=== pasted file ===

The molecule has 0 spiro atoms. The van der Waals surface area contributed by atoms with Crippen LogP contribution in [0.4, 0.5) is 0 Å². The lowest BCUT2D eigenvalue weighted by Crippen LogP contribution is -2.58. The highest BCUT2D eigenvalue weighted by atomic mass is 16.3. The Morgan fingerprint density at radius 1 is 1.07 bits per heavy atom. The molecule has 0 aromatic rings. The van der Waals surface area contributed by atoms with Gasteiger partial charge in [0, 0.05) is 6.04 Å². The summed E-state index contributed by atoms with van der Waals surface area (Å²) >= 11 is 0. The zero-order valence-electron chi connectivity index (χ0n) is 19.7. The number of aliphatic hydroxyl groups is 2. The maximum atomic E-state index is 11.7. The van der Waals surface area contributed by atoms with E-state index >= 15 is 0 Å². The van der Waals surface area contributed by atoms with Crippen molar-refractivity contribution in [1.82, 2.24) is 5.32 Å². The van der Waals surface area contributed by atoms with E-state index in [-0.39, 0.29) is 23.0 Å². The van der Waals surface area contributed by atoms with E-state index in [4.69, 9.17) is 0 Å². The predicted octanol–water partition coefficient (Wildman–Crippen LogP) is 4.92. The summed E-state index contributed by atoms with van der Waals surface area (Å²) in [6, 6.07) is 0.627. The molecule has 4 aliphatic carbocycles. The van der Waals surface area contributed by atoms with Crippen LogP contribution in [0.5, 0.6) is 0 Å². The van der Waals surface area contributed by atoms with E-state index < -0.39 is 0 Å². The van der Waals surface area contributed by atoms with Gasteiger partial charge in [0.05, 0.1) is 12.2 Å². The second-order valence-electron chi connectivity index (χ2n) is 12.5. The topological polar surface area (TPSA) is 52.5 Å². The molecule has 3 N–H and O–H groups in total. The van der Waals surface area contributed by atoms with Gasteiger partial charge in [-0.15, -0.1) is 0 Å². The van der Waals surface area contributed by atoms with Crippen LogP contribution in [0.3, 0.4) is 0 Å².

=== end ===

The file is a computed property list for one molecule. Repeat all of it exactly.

The molecule has 0 spiro atoms. The van der Waals surface area contributed by atoms with Crippen LogP contribution in [0.4, 0.5) is 0 Å². The lowest BCUT2D eigenvalue weighted by Crippen LogP contribution is -2.58. The highest BCUT2D eigenvalue weighted by atomic mass is 16.3. The Morgan fingerprint density at radius 1 is 1.07 bits per heavy atom. The molecule has 0 aromatic rings. The van der Waals surface area contributed by atoms with Gasteiger partial charge in [0, 0.05) is 6.04 Å². The summed E-state index contributed by atoms with van der Waals surface area (Å²) >= 11 is 0. The zero-order valence-electron chi connectivity index (χ0n) is 19.7. The number of aliphatic hydroxyl groups is 2. The maximum atomic E-state index is 11.7. The van der Waals surface area contributed by atoms with E-state index >= 15 is 0 Å². The van der Waals surface area contributed by atoms with Crippen molar-refractivity contribution in [1.82, 2.24) is 5.32 Å². The van der Waals surface area contributed by atoms with E-state index in [-0.39, 0.29) is 23.0 Å². The van der Waals surface area contributed by atoms with E-state index in [4.69, 9.17) is 0 Å². The predicted octanol–water partition coefficient (Wildman–Crippen LogP) is 4.92. The summed E-state index contributed by atoms with van der Waals surface area (Å²) in [6, 6.07) is 0.627. The molecule has 4 aliphatic carbocycles. The van der Waals surface area contributed by atoms with Crippen LogP contribution in [0.5, 0.6) is 0 Å². The van der Waals surface area contributed by atoms with E-state index < -0.39 is 0 Å². The van der Waals surface area contributed by atoms with Gasteiger partial charge in [0.05, 0.1) is 12.2 Å². The second-order valence-electron chi connectivity index (χ2n) is 12.5. The topological polar surface area (TPSA) is 52.5 Å². The molecule has 3 N–H and O–H groups in total. The van der Waals surface area contributed by atoms with Gasteiger partial charge in [-0.15, -0.1) is 0 Å². The van der Waals surface area contributed by atoms with Crippen LogP contribution in [0.3, 0.4) is 0 Å².